But though the impingement of Beauty and the claims of Freedom on a possessive world are the main prepossessions of the Forsyte Saga, it cannot be absolved from the charge of embalming the upper-middle class. As the old Egyptians placed around their mummies the necessaries of a future existence, so I have endeavoured to lay beside the, figures of Aunts Ann and Juley and Hester, of Timothy and Swithin, of Old Jolyon and James, and of their sons, that which shall guarantee them a little life here-after, a little balm in the hurried Gilead of a dissolving “Progress.”
If the upper-middle class, with other classes, is destined to “move on” into amorphism, here, pickled in these pages, it lies under glass for strollers in the wide and ill-arranged museum of Letters. Here it rests, preserved in its own juice: The Sense of Property. 1922.
THE MAN OF PROPERTY
by JOHN GALSWORTHY
“........ You will answer The slaves are ours .....”
—Merchant of Venice.
TO EDWARD GARNETT
‘At home’ at old Jolyon’s
Those privileged to be present at a family festival of the Forsytes have seen that charming and instructive sight—an upper middle-class family in full plumage. But whosoever of these favoured persons has possessed the gift of psychological analysis (a talent without monetary value and properly ignored by the Forsytes), has witnessed a spectacle, not only delightful in itself, but illustrative of an obscure human problem. In plainer words, he has gleaned from a gathering of this family—no branch of which had a liking for the other, between no three members of whom existed anything worthy of the name of sympathy—evidence of that mysterious concrete tenacity which renders a family so formidable a unit of society, so clear a reproduction of society in miniature. He has been admitted to a vision of the dim roads of social progress, has understood something of patriarchal life, of the swarmings of savage hordes, of the rise and fall of nations. He is like one who, having watched a tree grow from its planting—a paragon of tenacity, insulation, and success, amidst the deaths of a hundred other plants less fibrous, sappy, and persistent—one day will see it flourishing with bland, full foliage, in an almost repugnant prosperity, at the summit of its efflorescence.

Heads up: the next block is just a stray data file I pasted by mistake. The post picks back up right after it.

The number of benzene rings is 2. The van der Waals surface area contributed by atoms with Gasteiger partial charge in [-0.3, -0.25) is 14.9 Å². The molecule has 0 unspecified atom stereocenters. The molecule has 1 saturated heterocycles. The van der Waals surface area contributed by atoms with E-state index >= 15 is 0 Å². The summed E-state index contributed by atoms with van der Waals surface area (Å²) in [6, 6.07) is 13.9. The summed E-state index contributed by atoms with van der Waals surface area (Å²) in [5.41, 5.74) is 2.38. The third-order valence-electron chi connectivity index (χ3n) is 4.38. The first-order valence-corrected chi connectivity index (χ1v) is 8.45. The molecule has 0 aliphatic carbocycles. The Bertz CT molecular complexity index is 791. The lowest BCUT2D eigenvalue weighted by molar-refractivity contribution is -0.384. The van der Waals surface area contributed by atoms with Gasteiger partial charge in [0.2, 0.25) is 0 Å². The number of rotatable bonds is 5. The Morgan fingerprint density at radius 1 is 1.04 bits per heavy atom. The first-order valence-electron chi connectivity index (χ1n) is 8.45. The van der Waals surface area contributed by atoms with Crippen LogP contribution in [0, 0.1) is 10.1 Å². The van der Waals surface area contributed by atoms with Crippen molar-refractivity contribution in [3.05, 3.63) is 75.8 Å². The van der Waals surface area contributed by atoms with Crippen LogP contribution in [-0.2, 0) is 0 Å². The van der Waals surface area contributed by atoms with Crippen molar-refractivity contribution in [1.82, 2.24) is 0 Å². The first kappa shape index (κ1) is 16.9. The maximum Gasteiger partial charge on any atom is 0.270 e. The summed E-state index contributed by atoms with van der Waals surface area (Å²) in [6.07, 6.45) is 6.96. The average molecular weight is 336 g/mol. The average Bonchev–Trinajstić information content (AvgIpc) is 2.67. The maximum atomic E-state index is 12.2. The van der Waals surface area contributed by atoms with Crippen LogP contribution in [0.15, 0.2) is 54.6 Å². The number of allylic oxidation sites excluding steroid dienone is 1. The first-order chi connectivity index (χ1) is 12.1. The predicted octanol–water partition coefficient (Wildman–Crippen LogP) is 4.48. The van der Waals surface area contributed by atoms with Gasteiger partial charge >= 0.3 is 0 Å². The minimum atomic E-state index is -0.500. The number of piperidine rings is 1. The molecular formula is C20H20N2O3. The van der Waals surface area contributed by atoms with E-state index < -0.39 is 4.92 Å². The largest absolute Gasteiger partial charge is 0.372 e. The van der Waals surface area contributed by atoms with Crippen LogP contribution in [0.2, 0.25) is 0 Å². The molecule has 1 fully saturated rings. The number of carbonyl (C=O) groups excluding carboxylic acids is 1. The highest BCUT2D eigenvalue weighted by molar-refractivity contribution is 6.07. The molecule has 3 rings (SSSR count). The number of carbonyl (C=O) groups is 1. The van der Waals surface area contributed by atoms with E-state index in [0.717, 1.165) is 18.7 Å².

On June 15, eighteen eighty-six, about four of the afternoon, the observer who chanced to be present at the house of old Jolyon Forsyte in Stanhope Gate, might have seen the highest efflorescence of the Forsytes.